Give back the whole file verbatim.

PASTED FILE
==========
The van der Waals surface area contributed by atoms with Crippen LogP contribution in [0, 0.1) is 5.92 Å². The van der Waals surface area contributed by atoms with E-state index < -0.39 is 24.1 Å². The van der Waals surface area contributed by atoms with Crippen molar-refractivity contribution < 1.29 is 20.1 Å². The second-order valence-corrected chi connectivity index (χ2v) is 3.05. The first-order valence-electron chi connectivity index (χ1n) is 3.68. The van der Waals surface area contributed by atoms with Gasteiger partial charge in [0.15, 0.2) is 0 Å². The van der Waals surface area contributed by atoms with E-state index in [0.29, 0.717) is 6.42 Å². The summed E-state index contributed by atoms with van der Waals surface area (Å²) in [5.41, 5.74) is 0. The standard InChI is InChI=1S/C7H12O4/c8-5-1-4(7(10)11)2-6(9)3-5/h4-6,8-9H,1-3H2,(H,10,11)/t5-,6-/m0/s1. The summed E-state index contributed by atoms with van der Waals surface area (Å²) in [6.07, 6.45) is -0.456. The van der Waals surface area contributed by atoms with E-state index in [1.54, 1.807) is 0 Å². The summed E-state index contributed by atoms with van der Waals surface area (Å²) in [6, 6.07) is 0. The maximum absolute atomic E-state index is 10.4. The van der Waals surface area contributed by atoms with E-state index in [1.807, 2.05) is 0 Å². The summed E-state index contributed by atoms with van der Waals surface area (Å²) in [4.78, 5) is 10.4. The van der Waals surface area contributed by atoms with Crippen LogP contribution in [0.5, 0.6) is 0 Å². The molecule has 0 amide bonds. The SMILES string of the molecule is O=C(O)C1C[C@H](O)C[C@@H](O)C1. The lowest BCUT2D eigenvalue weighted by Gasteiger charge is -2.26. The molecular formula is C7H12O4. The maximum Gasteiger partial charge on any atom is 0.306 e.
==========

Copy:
The van der Waals surface area contributed by atoms with Crippen LogP contribution in [0, 0.1) is 5.92 Å². The van der Waals surface area contributed by atoms with E-state index < -0.39 is 24.1 Å². The van der Waals surface area contributed by atoms with Crippen molar-refractivity contribution < 1.29 is 20.1 Å². The second-order valence-corrected chi connectivity index (χ2v) is 3.05. The first-order valence-electron chi connectivity index (χ1n) is 3.68. The van der Waals surface area contributed by atoms with Gasteiger partial charge in [0.15, 0.2) is 0 Å². The van der Waals surface area contributed by atoms with E-state index in [0.29, 0.717) is 6.42 Å². The summed E-state index contributed by atoms with van der Waals surface area (Å²) in [5.41, 5.74) is 0. The standard InChI is InChI=1S/C7H12O4/c8-5-1-4(7(10)11)2-6(9)3-5/h4-6,8-9H,1-3H2,(H,10,11)/t5-,6-/m0/s1. The summed E-state index contributed by atoms with van der Waals surface area (Å²) in [6.07, 6.45) is -0.456. The van der Waals surface area contributed by atoms with E-state index in [1.54, 1.807) is 0 Å². The summed E-state index contributed by atoms with van der Waals surface area (Å²) in [6, 6.07) is 0. The maximum absolute atomic E-state index is 10.4. The van der Waals surface area contributed by atoms with E-state index in [1.807, 2.05) is 0 Å². The summed E-state index contributed by atoms with van der Waals surface area (Å²) in [4.78, 5) is 10.4. The van der Waals surface area contributed by atoms with Crippen LogP contribution in [0.5, 0.6) is 0 Å². The molecule has 0 amide bonds. The SMILES string of the molecule is O=C(O)C1C[C@H](O)C[C@@H](O)C1. The lowest BCUT2D eigenvalue weighted by Gasteiger charge is -2.26. The molecular formula is C7H12O4. The maximum Gasteiger partial charge on any atom is 0.306 e.